HANG TIME HEADQUARTERS — We’ve heard from most everyone that is allowed to speak in the days, weeks and months since the NBA lockout began.
From NBA Commissioner David Stern to union executive director Billy Hunter to an assortment of players with microphones in their faces and on twitter, plenty of folks have weighed in on the impasse that is holding up the 2011-12 regular season.
The only voice missing, at least around these parts, has been that of the fans. Until now, of course. We will lift the silence today, in whatever way we can, by sharing some of the correspondences we have received here at the hideout in the wake of last week’s breakdown in talks between the two sides … (these are your words):
The Voice Missing From The Equation
There is a key party with no representation at the labor negotiations between the players and owners – the fans. The fans are the ones who pay those multi-million dollar salaries on both sides and buy all those jerseys and other sports paraphernalia. I’ve been a basketball fanatic ever since I was a kid in the ’70s. When I read that 2 billion dollars isn’t enough for 400 players who are playing basketball for a living in what is a non-essential profession such as sports entertainment in an economic downturn, it gets my blood boiling.
If I were to represent the fans at those meetings, my words would be sharp and to the point:
“Players, we pay your salaries. You are not the intangible asset, we are. If the owners are in fact telling the truth and only 8 teams are profitable, and a 50/50 split is what they need to remain viable over the long-term, then tighten your belts (yeah right) and accept the 50/50 split.
If just one more game is canceled, WE are going to boycott YOU. Many of us will stop attending your games and spending money on your jerseys and other accessories. That 4 billion dollar pot is going to shrink, fast. You can have 50% of 4 billion dollars (which still sounds ridiculously high for us peasants in the stands), or hold out, cancel more games, lose more salary, enrage your true employers, and try to hold out for a bigger portion of what will surely be a smaller pot.”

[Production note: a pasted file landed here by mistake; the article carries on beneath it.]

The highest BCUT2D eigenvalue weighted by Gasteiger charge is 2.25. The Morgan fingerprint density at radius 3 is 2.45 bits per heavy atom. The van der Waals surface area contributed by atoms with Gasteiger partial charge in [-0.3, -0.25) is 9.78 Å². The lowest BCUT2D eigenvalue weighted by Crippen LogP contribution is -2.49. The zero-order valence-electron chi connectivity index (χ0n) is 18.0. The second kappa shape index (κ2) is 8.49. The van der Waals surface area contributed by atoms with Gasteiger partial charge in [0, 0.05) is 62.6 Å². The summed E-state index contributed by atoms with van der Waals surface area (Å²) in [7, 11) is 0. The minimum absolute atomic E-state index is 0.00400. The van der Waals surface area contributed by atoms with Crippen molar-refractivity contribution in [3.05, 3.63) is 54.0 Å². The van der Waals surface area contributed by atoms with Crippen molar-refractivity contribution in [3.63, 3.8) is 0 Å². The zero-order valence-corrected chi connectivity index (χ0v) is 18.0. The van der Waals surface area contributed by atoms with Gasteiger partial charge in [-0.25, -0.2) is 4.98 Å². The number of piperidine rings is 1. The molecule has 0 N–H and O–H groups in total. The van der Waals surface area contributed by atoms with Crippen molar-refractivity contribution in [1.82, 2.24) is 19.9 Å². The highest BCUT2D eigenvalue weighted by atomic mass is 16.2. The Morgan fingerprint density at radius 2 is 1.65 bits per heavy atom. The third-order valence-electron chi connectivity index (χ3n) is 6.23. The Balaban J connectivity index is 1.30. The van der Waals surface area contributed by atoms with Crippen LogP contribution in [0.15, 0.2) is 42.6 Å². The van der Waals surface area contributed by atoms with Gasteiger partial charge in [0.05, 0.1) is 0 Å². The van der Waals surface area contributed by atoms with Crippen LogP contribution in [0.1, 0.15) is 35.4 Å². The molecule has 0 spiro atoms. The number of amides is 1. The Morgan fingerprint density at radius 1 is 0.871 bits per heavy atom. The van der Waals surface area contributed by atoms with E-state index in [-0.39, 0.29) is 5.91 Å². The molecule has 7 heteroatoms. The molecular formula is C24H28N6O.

— Mike Genung
What Took So Long To Get Serious?
What bothers me the most besides a deal not getting done, is the fact that players and owners have had enough time to talk about a deal since the lockout started. Why wait until the end of September to start having serious talks about the CBA.
Basketball has become a fixture in my house for over 25 years and have seen my favorite team go through some ups and downs.
Just recently my daughter (last season) was really getting into the games and I started to notice that not only was she watching our favorite team, but started to follow other teams as well, turning on the computer and watching archive games on League Pass. This brought a tear to my eyes. How much she was looking forward to the next season was exciting to watch. Marking on her calendar and coming up to me saying only so many more days ’til the season. WOW, how excited I was for her; at the same time hiding my thoughts about the lock out.